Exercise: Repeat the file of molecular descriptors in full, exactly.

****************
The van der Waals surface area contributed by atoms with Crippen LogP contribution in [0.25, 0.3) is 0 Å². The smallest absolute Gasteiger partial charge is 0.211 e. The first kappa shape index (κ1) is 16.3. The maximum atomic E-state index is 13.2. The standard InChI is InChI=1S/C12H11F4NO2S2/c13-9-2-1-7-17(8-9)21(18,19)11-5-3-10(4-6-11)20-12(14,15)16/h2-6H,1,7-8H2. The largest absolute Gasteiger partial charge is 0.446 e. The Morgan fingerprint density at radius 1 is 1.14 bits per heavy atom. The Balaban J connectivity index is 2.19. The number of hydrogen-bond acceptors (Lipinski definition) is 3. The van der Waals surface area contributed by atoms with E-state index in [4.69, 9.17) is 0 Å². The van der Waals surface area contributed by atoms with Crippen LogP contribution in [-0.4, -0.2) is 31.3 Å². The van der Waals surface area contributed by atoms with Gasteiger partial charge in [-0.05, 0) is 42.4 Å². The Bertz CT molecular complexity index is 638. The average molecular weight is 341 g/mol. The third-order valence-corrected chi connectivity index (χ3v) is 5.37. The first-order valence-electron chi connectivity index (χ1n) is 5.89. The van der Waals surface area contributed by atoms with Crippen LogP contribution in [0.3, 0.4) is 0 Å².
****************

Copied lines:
The van der Waals surface area contributed by atoms with Crippen LogP contribution in [0.25, 0.3) is 0 Å². The smallest absolute Gasteiger partial charge is 0.211 e. The first kappa shape index (κ1) is 16.3. The maximum atomic E-state index is 13.2. The standard InChI is InChI=1S/C12H11F4NO2S2/c13-9-2-1-7-17(8-9)21(18,19)11-5-3-10(4-6-11)20-12(14,15)16/h2-6H,1,7-8H2. The largest absolute Gasteiger partial charge is 0.446 e. The Morgan fingerprint density at radius 1 is 1.14 bits per heavy atom. The Balaban J connectivity index is 2.19. The number of hydrogen-bond acceptors (Lipinski definition) is 3. The van der Waals surface area contributed by atoms with E-state index in [4.69, 9.17) is 0 Å². The van der Waals surface area contributed by atoms with Crippen LogP contribution in [-0.4, -0.2) is 31.3 Å². The van der Waals surface area contributed by atoms with Gasteiger partial charge in [-0.05, 0) is 42.4 Å². The Bertz CT molecular complexity index is 638. The average molecular weight is 341 g/mol. The third-order valence-corrected chi connectivity index (χ3v) is 5.37. The first-order valence-electron chi connectivity index (χ1n) is 5.89. The van der Waals surface area contributed by atoms with Crippen LogP contribution in [0.3, 0.4) is 0 Å².